Every child has the right to ride a bus, use a restroom, participate in classes, walk the hallways, eat their lunches, and walk home after school in a “safe” environment. Speech-language pathologists (SLPs) working in schools with children who stutter may have victims of bullying on their caseloads. These student-victims may feel most comfortable turning to SLPs for help during one-on-one treatment sessions to discuss these types of experiences.
Bullying is a form of aggression with three primary features: a) intent to do harm, b) repetition of the bullying behavior, and c) a power imbalance between the bully and his or her victim (Olweus, 1993). Bullying is an epidemic in our schools, creating negative and damaging effects on students’ academic achievement, self-esteem, physical health, and social relationships. The research clearly shows that it leads to increased anxiety, depression, alienation, long-term negative consequences and in severe cases suicidal thoughts and actions (Arseneault, Bowes, & Shakoor, 2010).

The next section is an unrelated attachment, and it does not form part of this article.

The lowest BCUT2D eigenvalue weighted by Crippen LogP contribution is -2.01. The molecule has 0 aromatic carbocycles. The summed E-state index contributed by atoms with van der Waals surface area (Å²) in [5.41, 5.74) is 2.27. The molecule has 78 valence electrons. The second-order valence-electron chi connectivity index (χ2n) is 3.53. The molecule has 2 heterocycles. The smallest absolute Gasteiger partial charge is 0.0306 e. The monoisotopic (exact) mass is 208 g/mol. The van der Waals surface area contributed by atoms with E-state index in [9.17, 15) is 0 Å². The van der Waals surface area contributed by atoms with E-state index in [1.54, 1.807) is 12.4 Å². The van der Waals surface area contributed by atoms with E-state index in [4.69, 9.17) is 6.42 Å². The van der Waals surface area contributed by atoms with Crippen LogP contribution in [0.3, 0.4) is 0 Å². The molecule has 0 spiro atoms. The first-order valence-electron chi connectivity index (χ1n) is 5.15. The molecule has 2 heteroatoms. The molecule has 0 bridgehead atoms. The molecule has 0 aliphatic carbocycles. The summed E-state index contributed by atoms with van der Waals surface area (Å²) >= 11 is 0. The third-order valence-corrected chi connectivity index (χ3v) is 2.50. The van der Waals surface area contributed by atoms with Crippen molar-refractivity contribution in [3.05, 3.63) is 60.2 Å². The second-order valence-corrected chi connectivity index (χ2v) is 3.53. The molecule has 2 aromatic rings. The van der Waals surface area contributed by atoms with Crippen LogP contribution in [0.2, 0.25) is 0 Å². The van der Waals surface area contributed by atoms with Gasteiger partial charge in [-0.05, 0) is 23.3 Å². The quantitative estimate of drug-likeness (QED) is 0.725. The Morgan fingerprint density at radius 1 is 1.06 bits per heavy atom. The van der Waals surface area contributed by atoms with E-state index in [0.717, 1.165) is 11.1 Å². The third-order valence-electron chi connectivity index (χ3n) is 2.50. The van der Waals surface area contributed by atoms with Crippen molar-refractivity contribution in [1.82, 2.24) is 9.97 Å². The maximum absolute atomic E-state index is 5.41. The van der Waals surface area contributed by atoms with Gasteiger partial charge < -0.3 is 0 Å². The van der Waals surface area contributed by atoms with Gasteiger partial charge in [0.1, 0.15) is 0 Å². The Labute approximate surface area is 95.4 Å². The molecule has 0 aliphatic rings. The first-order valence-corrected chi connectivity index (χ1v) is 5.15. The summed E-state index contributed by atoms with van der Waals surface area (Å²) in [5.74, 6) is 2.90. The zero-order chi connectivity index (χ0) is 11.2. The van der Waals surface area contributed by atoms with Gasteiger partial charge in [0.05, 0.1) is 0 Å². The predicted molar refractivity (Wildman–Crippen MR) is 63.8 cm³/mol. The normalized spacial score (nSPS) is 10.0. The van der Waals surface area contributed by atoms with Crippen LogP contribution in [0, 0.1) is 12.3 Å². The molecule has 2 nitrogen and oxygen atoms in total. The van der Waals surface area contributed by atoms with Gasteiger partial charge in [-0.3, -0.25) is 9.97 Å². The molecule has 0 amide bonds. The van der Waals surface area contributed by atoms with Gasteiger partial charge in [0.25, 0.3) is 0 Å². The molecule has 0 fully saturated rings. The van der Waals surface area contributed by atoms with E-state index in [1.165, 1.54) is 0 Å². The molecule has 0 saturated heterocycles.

There are four main characters in this cycle of aggression: 1) bullies, 2) victims, 3) bully-victims and 4) bystanders. It would be great if everyone wore labels, but they don’t. Bullies are not only the “bigger kids” using foul language with internalizing and externalizing problems who are academically challenged. They are the popular girls, the class leaders, the student-athletes, and the teacher’s favorites. They include the students who display great difficulty learning and sometimes the most gifted children in the school.
Victims appear to be more sensitive, weak, shy, and quiet. They may display poorer social skills/relations and uneasiness in conversations. Victims may display one or more of these characteristics. Victims tend to be described as either passive (non-responsive to the aggression) or provocative (responsive to the aggression). Passive victims make-up about 80% of victims.
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